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According to the answer of the following question, I try a new version:

An special isometric embedding

  1. Let $M$ be a Riemannian manifold and $\gamma$ be a small part of a geodesic. Is there an isometric embedding of $M$ into some $\mathbb{R}^{n}$ which sends $\gamma$ into a small part of a straight line?

  2. Assume we have a foliation of the upper half plane $\mathbb{H}^{2}$ by geodesics. Is there an embedding of $\mathbb{H}^{2}$ into some $\mathbb{R}^{n}$ which sends the family of geodesics to a family of straight lines?

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By Nash's Theorem there is an isometric embedding of M into some euclidean space. It can be chosen $C^2$ (even $C^\infty$) so geodesics must be sent to geodesics in euclidean space, that is straight lines. –  ThiKu Mar 9 at 14:26
    
But ... how does this fit with Degtyarev's example? –  ThiKu Mar 9 at 14:29
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@user39082 an isometric embedding does not necessarily send geodesic to geodesic. –  Ali Taghavi Mar 9 at 14:31
    
Right, I just noticed immediately after sending. –  ThiKu Mar 9 at 14:32

3 Answers 3

To show (2) is impossible, suppose one geodesic in the foliation is sent to a straight line in $\mathbb R^n$. Then consider the Jacobi field on this geodesic corresponding to "differentiating the foliation" (i.e. looking at nearby geodesics) and look at its image in $\mathbb R^n$. Since Jacobi fields in $\mathbb H^2$ have exponential growth and the embedding $\mathbb H^2\to\mathbb R^n$ is isometric, this image vector field along the line in $\mathbb R^n$ also has exponential growth. It follows that the nearby geodesics in the folation are not sent to straight lines.

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I don't know the answer to question #1, especially if you want a global embedding of the manifold. But if you'll settle for an isometric embedding in a neighborhood of a geodesic segment, here is one possible way to do it (I don't know if it works or not):

1) First, construct an embedding that is isometric up to infinite order along the geodesic and maps it into a straight line. This is straightforward, if you know the requisite theorems or tricks. One is to use the Cartan-Kähler theorem. The other is to use induction over the dimension of the submanifold and use Cauchy-Kovalevski to extend the near-isometric embedding one dimension at a time.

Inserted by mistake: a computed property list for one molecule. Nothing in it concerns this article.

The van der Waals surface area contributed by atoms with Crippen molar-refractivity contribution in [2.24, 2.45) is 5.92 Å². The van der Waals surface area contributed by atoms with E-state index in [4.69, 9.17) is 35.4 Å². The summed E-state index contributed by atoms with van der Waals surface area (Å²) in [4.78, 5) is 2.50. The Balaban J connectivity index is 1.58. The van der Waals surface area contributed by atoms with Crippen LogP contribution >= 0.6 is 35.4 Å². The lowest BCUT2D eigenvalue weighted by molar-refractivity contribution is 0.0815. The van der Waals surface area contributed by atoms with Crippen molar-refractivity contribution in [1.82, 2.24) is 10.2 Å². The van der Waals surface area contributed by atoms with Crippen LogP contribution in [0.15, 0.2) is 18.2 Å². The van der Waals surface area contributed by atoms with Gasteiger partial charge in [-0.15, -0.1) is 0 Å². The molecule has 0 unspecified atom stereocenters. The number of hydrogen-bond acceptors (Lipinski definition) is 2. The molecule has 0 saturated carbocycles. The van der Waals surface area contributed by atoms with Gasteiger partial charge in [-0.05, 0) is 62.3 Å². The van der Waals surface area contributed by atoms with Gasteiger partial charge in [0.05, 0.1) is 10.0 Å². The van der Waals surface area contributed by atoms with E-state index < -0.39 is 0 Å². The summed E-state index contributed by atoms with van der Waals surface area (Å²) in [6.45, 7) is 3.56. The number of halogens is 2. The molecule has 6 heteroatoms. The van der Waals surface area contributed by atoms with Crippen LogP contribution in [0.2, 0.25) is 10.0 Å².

2) Now you want to use the Nash-Moser implicit function theorem to deform this embedding that is approximately isometric near the geodesic into one that is isometric near the geodesic. To do this, you need to invert the linearized operator and apply a smoothing operator and verify that you can do this without moving the geodesic.

3) If the Euclidean space has enough dimensions, the linearized operator is just a pointwise underdetermined system of linear algebraic equations (no PDE's). So what you want to do is concoct some additional linear constraints on the linearized solution that force the solution to be zero along the geodesic.

4) Finally, you need to show that there exists a 1-parameter family of smoothing operators on functions that converge to the identity and that are equal to the identity along the geodesic.

I don't have a copy handy, but I vaguely remember that maybe Gromov does things similar to this in his book Partial Differential Relations.

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For the second question the answer is obviously negative since distinct Euclidean lines cannot converge to each other (in the sense that the distance function goes to zero). For the first question, I am not sure, you may have to take a look at a proof of Nash theorem to see if it can be relativized.

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Is not possible that the foliating geodesics would be mapped to a familly of half straight line approaching to the (deleted) origion? –  Ali Taghavi Mar 9 at 18:21
    
Yes, this is impossible, since an isometric embedding preserves arclength of curves. –  Misha Mar 9 at 18:23
    
What if the foliating family of geodesics doesn't have any pair which share a point on the boundary? –  John Pardon Mar 9 at 18:24
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John: Then argue that Euclidean rays cannot diverge exponentially fast. –  Misha Mar 9 at 18:30
    
John: I see, this is the same as your argument. Incidentally, I was confusing a and the, not for the first or last time. –  Misha Mar 9 at 18:37

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